There are three types of silicosis that you can develop: simple silicosis (also known as chronic silicosis), accelerated silicosis, and acute silicosis. While all three usually require up to ten years of continued exposure to silica dust, they differ in severity. Simple silicosis is often confused with chronic bronchitis and is the least abrasive of the three types. For most of those that develop simple silicosis, it will go undiagnosed their whole lives.

Accelerated and acute silicosis are much more severe and come on faster. With accelerated cases, the inflammation, swelling, and scarring in the lungs make it impossible to go unnoticed and will progress much faster than simple silicosis. Acute silicosis is developed when extremely high levels of exposure take place in a short period of time. Those who suffer it will endure the same respiratory issues found in the other two forms, but it is accompanied by fluid that fills the lungs, a loss of oxygen in the blood, fever and weight loss. Those that contract acute silicosis often deal with severe and at times fatal symptoms.

While these three forms of silicosis are the most common results of inhaling silica dust particles, a number of other negative health outcomes may occur. Workers have developed chronic obstructive pulmonary disease (COPD), lung disease, lung cancer, lupus, tuberculosis, chronic bronchitis, and rheumatoid arthritis from exposure to silica dust. All of which can cause irreversible damage to your lungs and respiratory system.

Silicosis is preventable and treatable

Even though medical advances have made early detection of silicosis treatable, we are still faced with nearly 250 deaths in the US each year. This is most often attributed to the frequency of misdiagnosed cases of silicosis. Because the symptoms of silicosis mimic several other respiratory illnesses, it often is treated as a much less serious respiratory issue. This gives the silicosis time to grow which can permanently scar lungs and over time develop nodules within the lungs, both of which constrict the amount of oxygen your body can inhale.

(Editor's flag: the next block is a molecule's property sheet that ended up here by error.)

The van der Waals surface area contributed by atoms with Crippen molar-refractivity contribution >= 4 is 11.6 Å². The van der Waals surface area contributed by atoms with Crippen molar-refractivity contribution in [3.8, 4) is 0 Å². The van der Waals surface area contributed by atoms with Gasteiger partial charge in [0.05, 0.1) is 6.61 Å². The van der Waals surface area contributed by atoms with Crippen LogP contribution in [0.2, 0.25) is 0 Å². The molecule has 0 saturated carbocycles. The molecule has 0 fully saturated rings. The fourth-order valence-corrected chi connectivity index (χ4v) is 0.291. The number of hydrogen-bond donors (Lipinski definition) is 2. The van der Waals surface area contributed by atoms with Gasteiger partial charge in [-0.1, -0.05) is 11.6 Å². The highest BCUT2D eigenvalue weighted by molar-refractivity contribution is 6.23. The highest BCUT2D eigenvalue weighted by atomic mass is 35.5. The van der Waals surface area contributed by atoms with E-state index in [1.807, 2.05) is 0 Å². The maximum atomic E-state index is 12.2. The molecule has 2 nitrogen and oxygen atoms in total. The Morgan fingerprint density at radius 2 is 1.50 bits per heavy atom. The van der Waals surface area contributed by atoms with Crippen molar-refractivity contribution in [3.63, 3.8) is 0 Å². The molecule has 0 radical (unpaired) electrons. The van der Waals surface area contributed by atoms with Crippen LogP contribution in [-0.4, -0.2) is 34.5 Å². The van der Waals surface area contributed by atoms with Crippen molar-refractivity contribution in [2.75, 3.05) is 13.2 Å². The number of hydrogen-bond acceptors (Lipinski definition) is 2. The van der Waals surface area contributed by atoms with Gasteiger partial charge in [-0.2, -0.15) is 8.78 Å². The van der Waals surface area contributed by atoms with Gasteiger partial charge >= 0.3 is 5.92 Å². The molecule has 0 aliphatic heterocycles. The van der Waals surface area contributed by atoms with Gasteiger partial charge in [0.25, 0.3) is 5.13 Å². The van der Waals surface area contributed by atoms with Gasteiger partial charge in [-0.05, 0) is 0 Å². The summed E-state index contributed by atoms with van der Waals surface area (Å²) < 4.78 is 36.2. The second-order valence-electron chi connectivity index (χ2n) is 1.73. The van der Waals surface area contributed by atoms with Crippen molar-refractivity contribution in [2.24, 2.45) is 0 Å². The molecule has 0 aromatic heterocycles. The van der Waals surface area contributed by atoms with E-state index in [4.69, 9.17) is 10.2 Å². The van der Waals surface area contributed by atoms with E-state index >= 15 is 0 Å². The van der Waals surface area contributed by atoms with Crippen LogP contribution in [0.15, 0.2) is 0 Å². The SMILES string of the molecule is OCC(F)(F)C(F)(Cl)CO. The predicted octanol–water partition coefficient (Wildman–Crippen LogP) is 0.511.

Because of this, it is important for doctors to be aware of patients' work environments and the level of exposure to silica dust. If you or someone you know was exposed to silica dust and has developed respiratory issues, make sure you tell a medical professional immediately. Making doctors aware of your exposure could lead to a diagnosis before the damage is irreversible.

Since silicosis is a preventable disease, employers who fail to supply their workers with proper equipment can and should be held responsible. While our office is not currently handling these types of cases, we would still love to help you find the legal help you deserve. If you or someone you love has suffered from any form of silicosis or has been diagnosed with cancer, COPD, or another respiratory illness after exposure to silica dust, let us know by contacting us and telling us about your case. We offer a completely free case review and can help you find qualified legal representation.

We're here to help

Lastly, if you know someone who works in one of the high risk industries mentioned above, let them know the risk they face from inhaling silica dust and the damage it can cause. Raising awareness and spreading information is the best means of preventing this from happening to someone you love.

(1) https://www.osha.gov/Publications/osha3176.html

(2) Ibid.